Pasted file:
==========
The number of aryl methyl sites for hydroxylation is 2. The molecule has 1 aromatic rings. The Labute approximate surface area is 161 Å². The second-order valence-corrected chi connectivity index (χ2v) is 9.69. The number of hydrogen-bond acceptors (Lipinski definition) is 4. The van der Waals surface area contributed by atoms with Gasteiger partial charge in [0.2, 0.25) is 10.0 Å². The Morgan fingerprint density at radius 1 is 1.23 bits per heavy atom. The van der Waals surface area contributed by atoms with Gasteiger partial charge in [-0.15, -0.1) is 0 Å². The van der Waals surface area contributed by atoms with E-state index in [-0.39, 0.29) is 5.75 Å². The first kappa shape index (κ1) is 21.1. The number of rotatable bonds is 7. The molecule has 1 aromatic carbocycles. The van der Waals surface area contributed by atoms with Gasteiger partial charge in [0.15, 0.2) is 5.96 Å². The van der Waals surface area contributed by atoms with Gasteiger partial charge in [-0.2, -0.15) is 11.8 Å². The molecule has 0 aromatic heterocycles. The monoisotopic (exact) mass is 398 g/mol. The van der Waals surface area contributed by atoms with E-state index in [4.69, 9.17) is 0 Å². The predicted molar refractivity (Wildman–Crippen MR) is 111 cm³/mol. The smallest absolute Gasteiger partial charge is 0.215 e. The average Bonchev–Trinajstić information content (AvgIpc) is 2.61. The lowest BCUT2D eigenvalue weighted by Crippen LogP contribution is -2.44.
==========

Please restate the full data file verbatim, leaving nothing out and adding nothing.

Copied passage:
The number of aryl methyl sites for hydroxylation is 2. The molecule has 1 aromatic rings. The Labute approximate surface area is 161 Å². The second-order valence-corrected chi connectivity index (χ2v) is 9.69. The number of hydrogen-bond acceptors (Lipinski definition) is 4. The van der Waals surface area contributed by atoms with Gasteiger partial charge in [0.2, 0.25) is 10.0 Å². The Morgan fingerprint density at radius 1 is 1.23 bits per heavy atom. The van der Waals surface area contributed by atoms with Gasteiger partial charge in [-0.15, -0.1) is 0 Å². The van der Waals surface area contributed by atoms with E-state index in [-0.39, 0.29) is 5.75 Å². The first kappa shape index (κ1) is 21.1. The number of rotatable bonds is 7. The molecule has 1 aromatic carbocycles. The van der Waals surface area contributed by atoms with Gasteiger partial charge in [0.15, 0.2) is 5.96 Å². The van der Waals surface area contributed by atoms with Gasteiger partial charge in [-0.2, -0.15) is 11.8 Å². The molecule has 0 aromatic heterocycles. The monoisotopic (exact) mass is 398 g/mol. The van der Waals surface area contributed by atoms with E-state index in [4.69, 9.17) is 0 Å². The predicted molar refractivity (Wildman–Crippen MR) is 111 cm³/mol. The smallest absolute Gasteiger partial charge is 0.215 e. The average Bonchev–Trinajstić information content (AvgIpc) is 2.61. The lowest BCUT2D eigenvalue weighted by Crippen LogP contribution is -2.44.